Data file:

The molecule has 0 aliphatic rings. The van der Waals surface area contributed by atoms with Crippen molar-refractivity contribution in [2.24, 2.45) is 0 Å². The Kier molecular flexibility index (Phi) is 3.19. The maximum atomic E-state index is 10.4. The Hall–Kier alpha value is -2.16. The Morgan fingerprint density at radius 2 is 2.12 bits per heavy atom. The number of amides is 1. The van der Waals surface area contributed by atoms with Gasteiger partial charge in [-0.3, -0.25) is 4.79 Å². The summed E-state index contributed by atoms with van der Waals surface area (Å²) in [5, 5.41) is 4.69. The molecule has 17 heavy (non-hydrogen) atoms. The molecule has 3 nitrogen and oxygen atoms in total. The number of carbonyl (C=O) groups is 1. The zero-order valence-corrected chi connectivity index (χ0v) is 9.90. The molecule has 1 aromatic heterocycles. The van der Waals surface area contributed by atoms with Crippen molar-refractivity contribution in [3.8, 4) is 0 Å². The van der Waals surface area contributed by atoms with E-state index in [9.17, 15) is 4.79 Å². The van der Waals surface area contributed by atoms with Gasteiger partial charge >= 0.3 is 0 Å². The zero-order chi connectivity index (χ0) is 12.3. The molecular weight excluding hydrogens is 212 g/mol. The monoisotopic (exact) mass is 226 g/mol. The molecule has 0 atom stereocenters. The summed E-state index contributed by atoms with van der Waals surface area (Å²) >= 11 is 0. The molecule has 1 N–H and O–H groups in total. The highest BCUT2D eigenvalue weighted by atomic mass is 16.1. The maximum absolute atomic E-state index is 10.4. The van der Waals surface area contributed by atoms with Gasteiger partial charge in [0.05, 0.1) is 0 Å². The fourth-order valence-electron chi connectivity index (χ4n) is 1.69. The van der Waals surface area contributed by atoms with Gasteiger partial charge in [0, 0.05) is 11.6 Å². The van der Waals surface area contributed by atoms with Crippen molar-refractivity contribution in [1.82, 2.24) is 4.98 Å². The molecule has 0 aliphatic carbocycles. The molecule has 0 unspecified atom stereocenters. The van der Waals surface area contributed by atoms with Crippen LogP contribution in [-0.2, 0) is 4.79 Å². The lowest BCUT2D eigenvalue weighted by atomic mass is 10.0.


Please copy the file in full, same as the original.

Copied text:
The molecule has 0 aliphatic rings. The van der Waals surface area contributed by atoms with Crippen molar-refractivity contribution in [2.24, 2.45) is 0 Å². The Kier molecular flexibility index (Phi) is 3.19. The maximum atomic E-state index is 10.4. The Hall–Kier alpha value is -2.16. The Morgan fingerprint density at radius 2 is 2.12 bits per heavy atom. The number of amides is 1. The van der Waals surface area contributed by atoms with Gasteiger partial charge in [-0.3, -0.25) is 4.79 Å². The summed E-state index contributed by atoms with van der Waals surface area (Å²) in [5, 5.41) is 4.69. The molecule has 17 heavy (non-hydrogen) atoms. The molecule has 3 nitrogen and oxygen atoms in total. The number of carbonyl (C=O) groups is 1. The zero-order valence-corrected chi connectivity index (χ0v) is 9.90. The molecule has 1 aromatic heterocycles. The van der Waals surface area contributed by atoms with Crippen molar-refractivity contribution in [3.8, 4) is 0 Å². The van der Waals surface area contributed by atoms with E-state index in [9.17, 15) is 4.79 Å². The van der Waals surface area contributed by atoms with Gasteiger partial charge >= 0.3 is 0 Å². The zero-order chi connectivity index (χ0) is 12.3. The molecular weight excluding hydrogens is 212 g/mol. The monoisotopic (exact) mass is 226 g/mol. The molecule has 0 atom stereocenters. The summed E-state index contributed by atoms with van der Waals surface area (Å²) >= 11 is 0. The molecule has 1 N–H and O–H groups in total. The highest BCUT2D eigenvalue weighted by atomic mass is 16.1. The maximum absolute atomic E-state index is 10.4. The van der Waals surface area contributed by atoms with Gasteiger partial charge in [0.05, 0.1) is 0 Å². The fourth-order valence-electron chi connectivity index (χ4n) is 1.69. The van der Waals surface area contributed by atoms with Gasteiger partial charge in [0, 0.05) is 11.6 Å². The van der Waals surface area contributed by atoms with Crippen molar-refractivity contribution in [1.82, 2.24) is 4.98 Å². The molecule has 0 aliphatic carbocycles. The molecule has 0 unspecified atom stereocenters. The van der Waals surface area contributed by atoms with Crippen LogP contribution in [-0.2, 0) is 4.79 Å². The lowest BCUT2D eigenvalue weighted by atomic mass is 10.0.